As businesses scale, their leadership challenges become more complex. The complexity grows with the rate of change of markets, technologies, and with the number of people and organizations involved.
Processes and practices that work in the beginning break down as the number of interrelationships that are needed to develop and sustain expands exponentially.
Typical responses to these breakdowns are to establish command and control systems centered around a single leader or leadership team. This approach can quickly stifle the creative capacity the business needs to scale.
HP is a good case study. In the mid-1980’s HP’s growth slowed significantly. There was a combination of factors, reduced capital spending by customers, competitive pressures on U.S. manufacturers, and significant changes happening with the adoption of new technologies.
HP responded with a major transformation. Over several years the company shifted from a company driven primarily by technology to one more closely focused on the markets it served. Core businesses focused on solutions with divisions, field marketing, and sales aligned to serve evolving customer needs.
Product development processes were streamlined, and manufacturing processes consolidated and simplified. And across the decade, HP improved quality by 10X.
In parallel, the company launched a leadership training initiative to strengthen and extend the HP Process of Management. I was a first level leader at the time and helped facilitate the HP Process of Management courses on my site.
As a company scales, it’s essential is to generate collective leadership mastery to create the desired outcomes for all stakeholders. This requires companies to fully leverage the leadership capacity of everyone involved. HP had to engage 82,000 employees to achieve its transformation.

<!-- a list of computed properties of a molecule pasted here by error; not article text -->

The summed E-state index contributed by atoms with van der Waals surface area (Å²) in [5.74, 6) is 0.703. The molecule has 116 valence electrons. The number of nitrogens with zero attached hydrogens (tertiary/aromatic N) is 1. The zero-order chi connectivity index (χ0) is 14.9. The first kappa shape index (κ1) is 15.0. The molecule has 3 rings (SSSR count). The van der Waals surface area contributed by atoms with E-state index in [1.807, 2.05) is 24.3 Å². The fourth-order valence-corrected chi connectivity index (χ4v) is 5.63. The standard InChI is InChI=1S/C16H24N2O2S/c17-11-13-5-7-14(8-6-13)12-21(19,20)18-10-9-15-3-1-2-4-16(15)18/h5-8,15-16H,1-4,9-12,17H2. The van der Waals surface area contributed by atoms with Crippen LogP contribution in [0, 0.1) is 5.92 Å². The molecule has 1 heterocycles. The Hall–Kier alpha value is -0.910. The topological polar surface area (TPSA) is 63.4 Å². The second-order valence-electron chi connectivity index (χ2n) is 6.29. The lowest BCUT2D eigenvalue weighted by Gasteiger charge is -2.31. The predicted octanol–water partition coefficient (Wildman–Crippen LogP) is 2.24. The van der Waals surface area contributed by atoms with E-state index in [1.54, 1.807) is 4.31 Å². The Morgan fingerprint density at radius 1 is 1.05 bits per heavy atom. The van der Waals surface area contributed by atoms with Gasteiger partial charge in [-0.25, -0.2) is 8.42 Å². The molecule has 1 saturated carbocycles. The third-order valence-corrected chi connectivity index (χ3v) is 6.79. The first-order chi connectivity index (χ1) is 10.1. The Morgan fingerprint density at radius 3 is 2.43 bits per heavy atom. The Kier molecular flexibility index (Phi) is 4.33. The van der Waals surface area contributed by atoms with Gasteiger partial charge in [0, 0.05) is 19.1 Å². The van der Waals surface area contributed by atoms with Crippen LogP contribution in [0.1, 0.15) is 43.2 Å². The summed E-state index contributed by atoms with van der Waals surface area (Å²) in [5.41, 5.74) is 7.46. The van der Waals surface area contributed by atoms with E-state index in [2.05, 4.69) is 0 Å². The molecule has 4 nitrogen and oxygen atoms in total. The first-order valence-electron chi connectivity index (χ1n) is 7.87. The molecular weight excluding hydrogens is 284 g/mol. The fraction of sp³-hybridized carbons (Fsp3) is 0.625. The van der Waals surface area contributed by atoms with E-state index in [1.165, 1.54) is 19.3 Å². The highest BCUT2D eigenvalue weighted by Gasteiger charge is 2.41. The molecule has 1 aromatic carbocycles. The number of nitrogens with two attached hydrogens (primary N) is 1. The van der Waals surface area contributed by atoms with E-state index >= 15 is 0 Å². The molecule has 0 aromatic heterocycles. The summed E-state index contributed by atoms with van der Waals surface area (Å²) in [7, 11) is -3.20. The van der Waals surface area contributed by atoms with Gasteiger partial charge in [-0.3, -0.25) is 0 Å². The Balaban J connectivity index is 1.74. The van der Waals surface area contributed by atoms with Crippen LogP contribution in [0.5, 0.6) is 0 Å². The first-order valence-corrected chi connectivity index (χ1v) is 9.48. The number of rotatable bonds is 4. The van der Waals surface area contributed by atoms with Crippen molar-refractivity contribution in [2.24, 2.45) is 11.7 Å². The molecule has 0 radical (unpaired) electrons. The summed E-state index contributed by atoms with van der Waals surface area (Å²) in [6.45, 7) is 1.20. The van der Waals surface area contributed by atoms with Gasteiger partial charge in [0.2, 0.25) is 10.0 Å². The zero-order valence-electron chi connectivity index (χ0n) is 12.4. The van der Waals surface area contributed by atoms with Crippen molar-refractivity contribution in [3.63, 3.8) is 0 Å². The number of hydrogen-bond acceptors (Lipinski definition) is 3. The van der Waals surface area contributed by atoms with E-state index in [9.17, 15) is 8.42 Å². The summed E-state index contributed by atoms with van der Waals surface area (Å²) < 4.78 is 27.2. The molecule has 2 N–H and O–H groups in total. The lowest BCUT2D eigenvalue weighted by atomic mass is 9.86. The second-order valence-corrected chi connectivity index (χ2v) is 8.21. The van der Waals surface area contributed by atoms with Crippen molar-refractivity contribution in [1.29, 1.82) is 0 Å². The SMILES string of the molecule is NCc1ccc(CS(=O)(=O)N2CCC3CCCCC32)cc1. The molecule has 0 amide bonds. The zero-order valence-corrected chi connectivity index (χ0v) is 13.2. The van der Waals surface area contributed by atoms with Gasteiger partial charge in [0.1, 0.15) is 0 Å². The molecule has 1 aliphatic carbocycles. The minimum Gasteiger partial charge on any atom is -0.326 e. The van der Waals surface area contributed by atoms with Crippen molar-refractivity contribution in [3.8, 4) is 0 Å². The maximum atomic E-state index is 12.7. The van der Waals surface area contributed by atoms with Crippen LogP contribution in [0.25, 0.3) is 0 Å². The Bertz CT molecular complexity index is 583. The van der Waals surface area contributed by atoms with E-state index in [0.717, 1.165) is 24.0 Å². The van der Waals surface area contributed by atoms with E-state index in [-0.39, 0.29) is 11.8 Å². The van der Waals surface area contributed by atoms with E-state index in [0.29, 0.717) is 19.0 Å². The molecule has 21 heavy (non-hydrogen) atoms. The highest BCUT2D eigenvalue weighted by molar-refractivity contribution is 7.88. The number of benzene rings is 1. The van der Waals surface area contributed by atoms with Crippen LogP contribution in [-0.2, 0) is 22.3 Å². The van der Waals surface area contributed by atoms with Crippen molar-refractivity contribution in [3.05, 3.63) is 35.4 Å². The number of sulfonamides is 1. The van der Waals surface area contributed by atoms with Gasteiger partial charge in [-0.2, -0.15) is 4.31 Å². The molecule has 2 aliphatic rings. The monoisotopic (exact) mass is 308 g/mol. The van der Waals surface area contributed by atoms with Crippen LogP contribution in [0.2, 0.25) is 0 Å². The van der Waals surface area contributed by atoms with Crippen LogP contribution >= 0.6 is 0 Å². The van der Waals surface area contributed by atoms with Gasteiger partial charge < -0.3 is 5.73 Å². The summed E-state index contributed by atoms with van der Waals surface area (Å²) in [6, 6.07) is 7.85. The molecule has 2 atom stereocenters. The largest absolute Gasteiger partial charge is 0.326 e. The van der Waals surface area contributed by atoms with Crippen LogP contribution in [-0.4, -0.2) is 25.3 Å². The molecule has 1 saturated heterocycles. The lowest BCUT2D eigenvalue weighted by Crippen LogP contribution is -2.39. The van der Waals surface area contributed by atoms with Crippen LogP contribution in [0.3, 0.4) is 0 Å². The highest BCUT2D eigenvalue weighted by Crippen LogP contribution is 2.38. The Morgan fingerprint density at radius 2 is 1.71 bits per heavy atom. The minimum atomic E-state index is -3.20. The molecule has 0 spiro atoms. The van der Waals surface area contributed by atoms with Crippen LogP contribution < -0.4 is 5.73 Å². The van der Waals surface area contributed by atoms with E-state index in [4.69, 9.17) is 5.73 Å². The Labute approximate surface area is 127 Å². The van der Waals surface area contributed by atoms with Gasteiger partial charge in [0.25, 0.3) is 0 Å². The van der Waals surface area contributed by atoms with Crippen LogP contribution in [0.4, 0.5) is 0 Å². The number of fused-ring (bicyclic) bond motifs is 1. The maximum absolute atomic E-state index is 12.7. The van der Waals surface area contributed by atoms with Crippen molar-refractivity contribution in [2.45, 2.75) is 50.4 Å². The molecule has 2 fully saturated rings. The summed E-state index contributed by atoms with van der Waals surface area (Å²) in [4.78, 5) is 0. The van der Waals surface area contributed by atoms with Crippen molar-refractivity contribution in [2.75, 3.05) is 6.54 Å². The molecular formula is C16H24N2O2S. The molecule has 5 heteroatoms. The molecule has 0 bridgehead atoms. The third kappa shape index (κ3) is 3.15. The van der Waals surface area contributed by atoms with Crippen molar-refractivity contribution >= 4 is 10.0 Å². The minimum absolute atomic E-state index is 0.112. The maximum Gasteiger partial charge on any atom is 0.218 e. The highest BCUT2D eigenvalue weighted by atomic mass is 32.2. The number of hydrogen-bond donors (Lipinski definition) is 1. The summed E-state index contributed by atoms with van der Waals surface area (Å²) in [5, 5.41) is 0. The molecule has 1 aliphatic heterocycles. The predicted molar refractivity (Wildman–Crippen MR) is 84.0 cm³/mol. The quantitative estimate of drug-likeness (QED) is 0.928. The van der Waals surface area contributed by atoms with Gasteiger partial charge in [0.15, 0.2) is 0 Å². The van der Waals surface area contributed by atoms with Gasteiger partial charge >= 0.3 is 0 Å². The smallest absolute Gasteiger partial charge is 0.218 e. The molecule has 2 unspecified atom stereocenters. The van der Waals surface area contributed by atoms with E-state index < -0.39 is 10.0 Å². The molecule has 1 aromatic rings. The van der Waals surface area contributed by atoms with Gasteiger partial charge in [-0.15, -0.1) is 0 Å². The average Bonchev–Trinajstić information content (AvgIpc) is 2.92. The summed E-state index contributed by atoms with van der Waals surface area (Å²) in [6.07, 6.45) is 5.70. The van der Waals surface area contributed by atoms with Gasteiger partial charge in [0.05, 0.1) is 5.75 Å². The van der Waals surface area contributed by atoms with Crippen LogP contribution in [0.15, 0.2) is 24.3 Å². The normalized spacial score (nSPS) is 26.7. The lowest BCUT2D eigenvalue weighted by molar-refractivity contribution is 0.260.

Unfortunately, most leadership development efforts today focus on individual leaders through short programs. Attendees are exposed to new ways and new skills and may practice a few times with other attendees.
What they rarely receive is how to integrate the new learning into their specific business context, nor the support of learning and practicing together with the people around them. Without the specific context and the shared learning and application, the skills and insights gained quickly disappear. It’s simply too difficult for individual leaders to shift the needle significantly on their own, without support.
The opportunity is to grow leadership within the specific context of the business, and to cultivate the collective mastery needed to scale a great organization. This is what made the difference for HP in the 1980’s, and helped it re-accelerate its growth.
This requires dedication in time, money, and energy to developing leaders, teams, and a collective leadership culture that transforms the business as it scales. Organizations that do this establish a generative leadership field that enables them to rapidly adapt and create with new realities as they emerge. Very few organizations pro-actively address these needs even though the investment has great rewards.
Teams that grow their generative leadership capacity while addressing the critical needs of their business transform themselves and the business.
To learn more, download this free resource, Building Great Teams: Overcome the leadership challenges to reach & sustain high performance.